HMS EAGLE in the Falklands

To be fair, have the British Government on behalf of the Falkland islanders offer him a nice little cottage in the wilds of East Falkland Island. Nearest neighbors, 50,000 sheep, enjoy!
 
St Helena, I hear its a lovely place for enemies of the British Crown to see out their days.
Not really, the Junta members would get an ego boost thinking by exiled to St Helena that they are the equals of Napoleon. Better the Orkneys or East Falklands. !
 
Ok, I know the Junta are cruel despots, partial to sending people on one way helicopter trips, using death squads, murdering nuns etc, but Hull?

Really? No one deserves Hull, not even people that live there.
Now be fair.
There's one good thing about Hull.
The A63 westbound.
 
If the world had piles, they'd be in Hull.

There's a saying, "From Hell and Hull and Halifax, God Lord deliver us."

It's a dump.
 
Moving away a bit from revenge fantasies some people have, will the employment of Eagle by the RN have any effect on other navies of the world, in comparison to OTL, where Invincible class and Harriers got a lot of spotlight?

I did have an idea, that perhaps French go a bit different way, that British use of conventional powered carrier causes CdG CVN to drop the N, and instead is conventionaly powered. Is this plausable, was there any reason French made it Nuclear, aside from perhaps reasons of national pride?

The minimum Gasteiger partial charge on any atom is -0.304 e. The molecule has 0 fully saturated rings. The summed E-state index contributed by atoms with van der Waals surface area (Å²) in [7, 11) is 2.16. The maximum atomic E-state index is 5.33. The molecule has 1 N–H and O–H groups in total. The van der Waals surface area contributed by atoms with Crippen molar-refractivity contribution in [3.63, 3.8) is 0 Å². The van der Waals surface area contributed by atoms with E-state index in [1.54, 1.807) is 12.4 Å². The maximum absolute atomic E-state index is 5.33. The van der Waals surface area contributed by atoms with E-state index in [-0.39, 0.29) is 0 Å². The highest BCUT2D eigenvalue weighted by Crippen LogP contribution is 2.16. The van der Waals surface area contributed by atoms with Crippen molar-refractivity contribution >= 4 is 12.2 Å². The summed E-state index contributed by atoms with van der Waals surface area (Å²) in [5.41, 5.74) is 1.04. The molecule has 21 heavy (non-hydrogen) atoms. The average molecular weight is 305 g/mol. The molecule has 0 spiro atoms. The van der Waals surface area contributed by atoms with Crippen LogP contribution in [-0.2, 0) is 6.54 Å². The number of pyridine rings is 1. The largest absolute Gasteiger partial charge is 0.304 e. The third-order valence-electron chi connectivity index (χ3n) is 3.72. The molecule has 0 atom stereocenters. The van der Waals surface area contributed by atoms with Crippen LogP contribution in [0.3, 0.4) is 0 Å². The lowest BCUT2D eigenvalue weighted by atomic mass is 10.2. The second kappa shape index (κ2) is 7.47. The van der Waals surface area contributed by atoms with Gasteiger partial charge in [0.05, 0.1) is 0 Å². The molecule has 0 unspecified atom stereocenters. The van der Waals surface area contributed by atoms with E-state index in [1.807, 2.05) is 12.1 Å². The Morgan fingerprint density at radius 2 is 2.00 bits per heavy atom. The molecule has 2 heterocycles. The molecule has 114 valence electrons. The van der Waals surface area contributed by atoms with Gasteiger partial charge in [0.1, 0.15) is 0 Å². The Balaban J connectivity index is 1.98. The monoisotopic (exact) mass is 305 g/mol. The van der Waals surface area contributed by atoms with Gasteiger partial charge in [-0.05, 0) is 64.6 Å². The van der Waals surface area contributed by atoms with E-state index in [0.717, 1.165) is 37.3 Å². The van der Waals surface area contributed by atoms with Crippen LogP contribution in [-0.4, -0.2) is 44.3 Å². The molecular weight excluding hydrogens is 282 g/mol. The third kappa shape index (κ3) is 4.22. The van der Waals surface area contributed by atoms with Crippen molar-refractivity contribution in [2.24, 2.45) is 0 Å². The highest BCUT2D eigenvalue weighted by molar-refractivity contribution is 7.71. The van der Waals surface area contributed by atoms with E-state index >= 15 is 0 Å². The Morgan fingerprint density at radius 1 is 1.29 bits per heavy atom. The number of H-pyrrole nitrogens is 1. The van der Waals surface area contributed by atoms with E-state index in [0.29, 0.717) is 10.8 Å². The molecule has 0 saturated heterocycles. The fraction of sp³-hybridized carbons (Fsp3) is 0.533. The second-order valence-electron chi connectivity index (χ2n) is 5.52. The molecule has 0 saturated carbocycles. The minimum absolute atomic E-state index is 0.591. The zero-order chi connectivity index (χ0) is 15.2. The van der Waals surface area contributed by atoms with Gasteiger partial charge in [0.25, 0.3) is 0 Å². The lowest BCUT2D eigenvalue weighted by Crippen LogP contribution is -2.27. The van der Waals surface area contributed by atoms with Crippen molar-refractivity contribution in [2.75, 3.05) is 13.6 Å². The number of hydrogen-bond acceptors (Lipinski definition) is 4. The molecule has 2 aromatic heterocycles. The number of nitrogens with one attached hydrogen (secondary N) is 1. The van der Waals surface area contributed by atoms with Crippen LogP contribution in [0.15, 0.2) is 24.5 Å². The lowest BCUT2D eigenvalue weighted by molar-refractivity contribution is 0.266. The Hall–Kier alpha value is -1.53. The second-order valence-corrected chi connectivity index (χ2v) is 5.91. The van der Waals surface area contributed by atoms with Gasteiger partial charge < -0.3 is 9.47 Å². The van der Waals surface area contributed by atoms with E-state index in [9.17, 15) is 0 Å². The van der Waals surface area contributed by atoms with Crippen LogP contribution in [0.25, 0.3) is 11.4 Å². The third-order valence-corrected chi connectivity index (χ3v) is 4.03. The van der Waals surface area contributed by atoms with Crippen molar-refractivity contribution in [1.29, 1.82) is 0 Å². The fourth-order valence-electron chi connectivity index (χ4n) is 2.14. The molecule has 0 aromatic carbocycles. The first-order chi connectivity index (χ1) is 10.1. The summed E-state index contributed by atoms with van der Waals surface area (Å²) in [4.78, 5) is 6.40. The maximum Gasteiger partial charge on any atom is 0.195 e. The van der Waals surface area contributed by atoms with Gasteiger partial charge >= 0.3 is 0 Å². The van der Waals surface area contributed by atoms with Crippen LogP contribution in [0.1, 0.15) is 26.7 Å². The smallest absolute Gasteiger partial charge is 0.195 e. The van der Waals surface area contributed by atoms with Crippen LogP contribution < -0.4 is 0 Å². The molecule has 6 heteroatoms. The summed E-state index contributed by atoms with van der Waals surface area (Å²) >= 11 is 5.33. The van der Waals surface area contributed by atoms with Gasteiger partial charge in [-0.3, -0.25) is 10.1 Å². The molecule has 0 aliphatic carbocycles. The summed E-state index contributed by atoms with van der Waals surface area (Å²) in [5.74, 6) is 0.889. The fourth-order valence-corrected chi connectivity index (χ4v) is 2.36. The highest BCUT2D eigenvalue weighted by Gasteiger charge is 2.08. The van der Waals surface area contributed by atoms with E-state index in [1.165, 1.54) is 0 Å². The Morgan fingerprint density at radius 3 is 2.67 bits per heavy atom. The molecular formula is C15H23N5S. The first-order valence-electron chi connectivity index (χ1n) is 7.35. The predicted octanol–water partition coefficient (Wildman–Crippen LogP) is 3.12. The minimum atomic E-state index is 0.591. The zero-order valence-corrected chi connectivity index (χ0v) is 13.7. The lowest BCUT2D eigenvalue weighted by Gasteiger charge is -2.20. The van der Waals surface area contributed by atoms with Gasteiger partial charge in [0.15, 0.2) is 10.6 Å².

... will the employment of Eagle by the RN have any effect on other navies of the world, in comparison to OTL, where Invincible class and Harriers got a lot of spotlight?

I did have an idea, that perhaps French go a bit different way, that British use of conventional powered carrier causes CdG CVN to drop the N, and instead is conventionaly powered. Is this plausable, was there any reason French made it Nuclear, aside from perhaps reasons of national pride?
I would expect that CATOBAR carriers are seen as the only "real" option if you're serious about having a carrier at all, with the Harrier carriers rather unfairly seen as the "toy" version. RN methods will gain even more credibility than they had otherwise. We could also expect that the equipment and weapons they used will become popular export items.

As for the French, they built their CVN with the same reactors used by their subs. This was not ideal, and I seem to recall they had a fair amount of trouble with their powerplants. However, it did mean that more space could be devoted to fuel and weapons for their air group, and it also kept their skilled nuclear-tradespeople usefully employed. Another possible advantage was that it provided a pool of trained operators who could transition into the submarine arm if necessary - it's hard to make sure you have enough nuclear engineers, given military life and pay. And, of course, it meant that their carriers had theoretically unlimited range at full speed.

Generally speaking, though, if I was trying to find out why they went with CVNs, I wouldn't look purely at military reasons. It's entirely likely that there were political-industrial reasons as well, and perhaps even a dose of prestige too - don't underestimate the desire of the French to be able to operate independently, and be taken seriously as a world power.
 
Top